Two of the raters were present during the scenario, recording, instructing and debriefing the simulation. They might have seen or heard additional information, which was not observable on the video clip for the other examiners. In order to minimize loss of information for the raters not present during simulation, a mobile camera was used in addition to a static one for acquisition of close ups and dynamic scene following.


In the present study, a new GRS for OSATS in emergency medical simulation was developed and preliminarily validated. The GRS demonstrated a good discrimination between teams with different levels of expertise. Additionally, the GRS showed a high interrater reliability. Thus, the GRS represents a novel tool for the assessment of technical skills in emergency simulation for education and training purposes. Certainly, further research is mandatory to confirm the findings in larger cohorts with different skill levels, scenarios and settings (e.g. trauma or pediatric).

Availability of data and materials

The datasets used and/or analysed during the current study are available from the corresponding author on reasonable request.



Anaesthetist’s non-technical skills assessment




Capillary Refill Time


Confidence Interval




Emergency medical technician




Global Rating Scale




Objective structured assessment of technical skills


Objective structured clinical examination


Queen’s Simulation Assessment Tool


Task Specific Checklist


  1. 1.

    Bond WF, Spillane L. The use of simulation for emergency medicine resident assessment. Acad Emerg Med. 2002;9(11):1295–9.

    Article  Google Scholar 

  2. 2.

    Drews FA, Bakdash JZ. Simulation training in health care. Rev Hum Factor Ergonomics. 2013;8(1):191–234.

    Article  Google Scholar 

  3. 3.

    Beaubien JM, Baker DP. The use of simulation for training teamwork skills in health care: how low can you go? Qual Saf Health Care. 2004;13(Suppl 1):i51–6.

    Article  Google Scholar 

  4. 4.

    Issenberg SB. The scope of simulation-based healthcare education. Simul Healthc. 2006;1(4):203–8.

    Article  Google Scholar 

  5. 5.

    Issenberg SB, McGaghie WC, Hart IR, Mayer JW, Felner JM, Petrusa ER, et al. Simulation technology for health care professional skills training and assessment. JAMA. 1999;282(9):861–6.

    Article  Google Scholar 

  6. 6.

    Issenberg SB, McGaghie WC, Petrusa ER, Lee Gordon D, Scalese RJ. Features and uses of high-fidelity medical simulations that lead to effective learning: a BEME systematic review. Med Teach. 2005;27(1):10–28.

    Article  Google Scholar 

  7. 7.

    Goolsby CA, Goodwin TL, Vest RM. Hybrid simulation improves medical student procedural confidence during EM clerkship. Mil Med. 2014;179(11):1223–7.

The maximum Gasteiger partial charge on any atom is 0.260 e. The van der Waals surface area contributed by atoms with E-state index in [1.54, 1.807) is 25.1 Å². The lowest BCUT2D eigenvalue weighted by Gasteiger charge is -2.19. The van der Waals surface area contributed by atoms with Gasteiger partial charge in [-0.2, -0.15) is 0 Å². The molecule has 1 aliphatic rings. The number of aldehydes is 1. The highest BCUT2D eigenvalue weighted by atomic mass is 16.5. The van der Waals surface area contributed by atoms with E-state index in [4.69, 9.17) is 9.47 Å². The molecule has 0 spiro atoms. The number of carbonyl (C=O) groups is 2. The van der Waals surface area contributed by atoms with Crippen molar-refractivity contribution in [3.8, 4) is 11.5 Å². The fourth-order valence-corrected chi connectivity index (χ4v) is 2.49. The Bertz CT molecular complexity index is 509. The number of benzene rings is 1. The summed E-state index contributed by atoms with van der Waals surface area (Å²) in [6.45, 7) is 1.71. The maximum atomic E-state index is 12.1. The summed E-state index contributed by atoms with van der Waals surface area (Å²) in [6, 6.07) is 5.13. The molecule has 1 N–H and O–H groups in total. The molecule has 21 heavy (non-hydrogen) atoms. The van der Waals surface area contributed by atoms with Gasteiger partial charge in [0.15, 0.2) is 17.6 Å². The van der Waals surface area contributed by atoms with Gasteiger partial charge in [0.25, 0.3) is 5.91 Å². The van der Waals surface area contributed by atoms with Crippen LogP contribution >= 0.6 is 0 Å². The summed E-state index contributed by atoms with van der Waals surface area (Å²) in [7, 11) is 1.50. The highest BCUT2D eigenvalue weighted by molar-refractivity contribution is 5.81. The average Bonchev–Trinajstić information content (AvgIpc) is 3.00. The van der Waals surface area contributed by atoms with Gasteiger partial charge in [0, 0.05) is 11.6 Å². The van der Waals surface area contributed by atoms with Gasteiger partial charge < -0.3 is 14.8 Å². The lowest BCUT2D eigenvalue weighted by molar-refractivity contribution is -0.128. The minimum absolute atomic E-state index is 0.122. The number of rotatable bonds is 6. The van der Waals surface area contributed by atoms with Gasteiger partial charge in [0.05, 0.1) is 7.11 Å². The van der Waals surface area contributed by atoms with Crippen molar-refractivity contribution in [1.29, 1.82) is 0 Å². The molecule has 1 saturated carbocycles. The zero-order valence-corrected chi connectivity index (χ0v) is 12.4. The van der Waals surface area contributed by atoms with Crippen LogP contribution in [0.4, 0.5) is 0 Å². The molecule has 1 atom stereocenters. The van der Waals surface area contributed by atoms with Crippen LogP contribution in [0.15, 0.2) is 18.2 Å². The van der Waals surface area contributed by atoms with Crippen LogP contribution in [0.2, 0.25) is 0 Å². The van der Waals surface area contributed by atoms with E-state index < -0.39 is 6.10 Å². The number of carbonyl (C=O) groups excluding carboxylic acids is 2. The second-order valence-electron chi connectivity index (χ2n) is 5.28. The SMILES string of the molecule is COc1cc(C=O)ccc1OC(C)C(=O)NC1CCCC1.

Article  Google Scholar 

  8. 8.

    Ten Eyck RP. Simulation in emergency medicine training. Pediatr Emerg Care. 2011;27(4):333–41 quiz 42-4.

    Article  Google Scholar 

  9. 9.

    Howard SK, Gaba DM, Fish KJ, Yang G, Sarnquist FH. Anesthesia crisis resource management training: teaching anesthesiologists to handle critical incidents. Aviat Space Environ Med. 1992;63(9):763–70.

    Google Scholar 

  10. 10.

    Rall M, Dieckmann P. Simulation and patient safety: the use of simulation to enhance patient safety on a systems level. Current Anaesthesia & Critical Care. 2005;16:273–81.

    Article  Google Scholar 

  11. 11.

    Spalding CN, Rudinsky SL. Preparing emergency medicine residents to disclose medical error using standardized patients. West J Emerg Med. 2018;19(1):211–5.

    Article  Google Scholar 

  12. 12.

    Hamman WR. The complexity of team training: what we have learned from aviation and its applications to medicine. Qual Saf Health Care. 2004;13(Suppl 1):i72–9.

    Article  Google Scholar 

  13. 13.

    Kardong-Edgren S, Adamson KA, Fitzgerald C. A review of currently published evaluation instruments for human patient simulation. Clin Simulation Nurs. 2010;6(1):e25–35.

    Article  Google Scholar 

  14. 14.

    Elfrink Cordi VL, Leighton K, Ryan-Wenger N, Doyle TJ, Ravert P. History and development of the simulation effectiveness tool (SET). Clin Simulation Nurs. 2012;8(6):e199–210.

    Article  Google Scholar 

  15. 15.

    Fletcher G, Flin R, McGeorge P, Glavin R, Maran N, Patey R. Rating non-technical skills: developing a behavioural marker system for use in anaesthesia. Cogn Tech Work. 2004;6(3):165–71.

    Article  Google Scholar 

  16. 16.

    Malec JF, Torsher LC, Dunn WF, Wiegmann DA, Arnold JJ, Brown DA, et al. The mayo high performance teamwork scale: reliability and validity for evaluating key crew resource management skills. Simul Healthc. 2007;2(1):4–10.

    Article  Google Scholar 

  17. 17.

    Hall AK, Dagnone JD, Lacroix L, Pickett W, Klinger DA. Queen's simulation assessment tool: development and validation of an assessment tool for resuscitation objective structured clinical examination stations in emergency medicine. Simul Healthc. 2015;10(2):98–105.

    Article  Google Scholar 

  18. 18.

    Reznick R, Regehr G, MacRae H, Martin J, McCulloch W. Testing technical skill via an innovative "bench station" examination. Am J Surg. 1997;173(3):226–30.

    Article  Google Scholar 

  19. 19.

    Niitsu H, Hirabayashi N, Yoshimitsu M, Mimura T, Taomoto J, Sugiyama Y, et al. Using the objective structured assessment of technical skills (OSATS) global rating scale to evaluate the skills of surgical trainees in the operating room. Surg Today. 2013;43(3):271–5.

    Article  Google Scholar 

  20. 20.

    Nielsen PE, Foglia LM, Mandel LS, Chow GE. Objective structured assessment of technical skills for episiotomy repair. Am J Obstet Gynecol. 2003;189(5):1257–60.

    Article  Google Scholar 

  21. 21.

    Martin JA, Regehr G, Reznick R, MacRae H, Murnaghan J, Hutchison C, et al. Objective structured assessment of technical skill (OSATS) for surgical residents. Br J Surg. 1997;84(2):273–8.